Medicinal penalties and side effects

Michael BURKE

Thursday, June 12, 2014

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ROMAN Catholic canon law speaks to medicinal penalties for certain offences, meaning that the penalties should 'heal' the transgressor from errant ways and bring about a resolution to turn away from sin. I imagine that in the civil sphere, traffic penalties are supposed to be 'medicinal'. But many times the penalties are not medicinal at all. What they are more likely to do is to encourage corruption, which is perhaps the major side effect of most punitive measures.

In January 2003, I wrote in my regular column that the stiffer the penalties imposed by the Government for traffic offences, the higher the bribes corrupt police will seek. I even had occasion to speak face to face with P J Patterson, who was then prime minister, and told him the same thing. Clearly such advice has either been ignored or forgotten as once again we have stiffer penalties for traffic offences. I imagine that, in any case, the Government has no choice, given the conditionalities of the International Monetary Fund.

But, if there is widespread corruption among traffic police, then how much money that should come from traffic tickets ever reach the country's coffers? We really should do everything that is possible to eliminate police harassment and corruption. This is why, for instance, I argue that the law against public displays of homosexuality should be strengthened, but not the private acts between consenting adults, because it only leads to blackmail, one of the worst forms of corruption.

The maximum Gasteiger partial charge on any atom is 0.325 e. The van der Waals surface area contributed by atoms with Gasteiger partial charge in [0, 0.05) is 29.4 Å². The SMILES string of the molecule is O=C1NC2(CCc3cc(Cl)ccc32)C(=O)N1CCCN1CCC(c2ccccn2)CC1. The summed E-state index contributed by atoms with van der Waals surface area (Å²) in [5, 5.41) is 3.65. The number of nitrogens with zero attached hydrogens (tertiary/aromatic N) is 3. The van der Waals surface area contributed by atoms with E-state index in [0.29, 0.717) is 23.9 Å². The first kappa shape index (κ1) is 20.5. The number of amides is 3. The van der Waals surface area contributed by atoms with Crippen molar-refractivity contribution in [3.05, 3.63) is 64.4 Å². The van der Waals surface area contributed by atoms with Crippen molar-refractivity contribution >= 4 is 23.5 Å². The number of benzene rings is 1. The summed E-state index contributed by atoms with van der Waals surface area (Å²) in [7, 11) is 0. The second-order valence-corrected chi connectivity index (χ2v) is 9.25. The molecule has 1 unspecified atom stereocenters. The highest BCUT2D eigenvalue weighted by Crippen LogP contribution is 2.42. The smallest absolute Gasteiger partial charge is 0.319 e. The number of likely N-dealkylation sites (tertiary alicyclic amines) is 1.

And, by the way, we all suffer the consequences of blackmail either directly or indirectly. If politicians who hold power are being blackmailed, we all suffer by the wrong decisions they might make if blackmailed, just as we do if politicians give into the corruption of bribery. Indeed, anything that creates opportunity for corruption in the police force should be organised in such a way to lessen it.

This is why I argue that Parliament should remove the 'bad word' law, as it only increases the opportunity for bribery.

By this, I am not advocating "slack" talk, all am stating is that it is an issue about good manners, which should be taught at home. Laws are there to curtail the unfair inconvenience of citizens by others. But the "bad word" law only increases police harassment.

With regard to traffic offences, the people who suffer the most are the taximen and the illegal 'robots'. As this coming Sunday is Father's Day, I recall that more than 95 per cent of our taxi drivers and bus drivers are men and fathers. It is not right that people are forced to dodge the police to support their children.

And, many of the 'robot' drivers are among the best fathers in Jamaica. Perhaps they are the best of a bad lot, but most of them do what they do to support their children. In addition, they are helping the economy by working and not being a burden to society. More importantly, they are helping the economy by getting the population to work and school.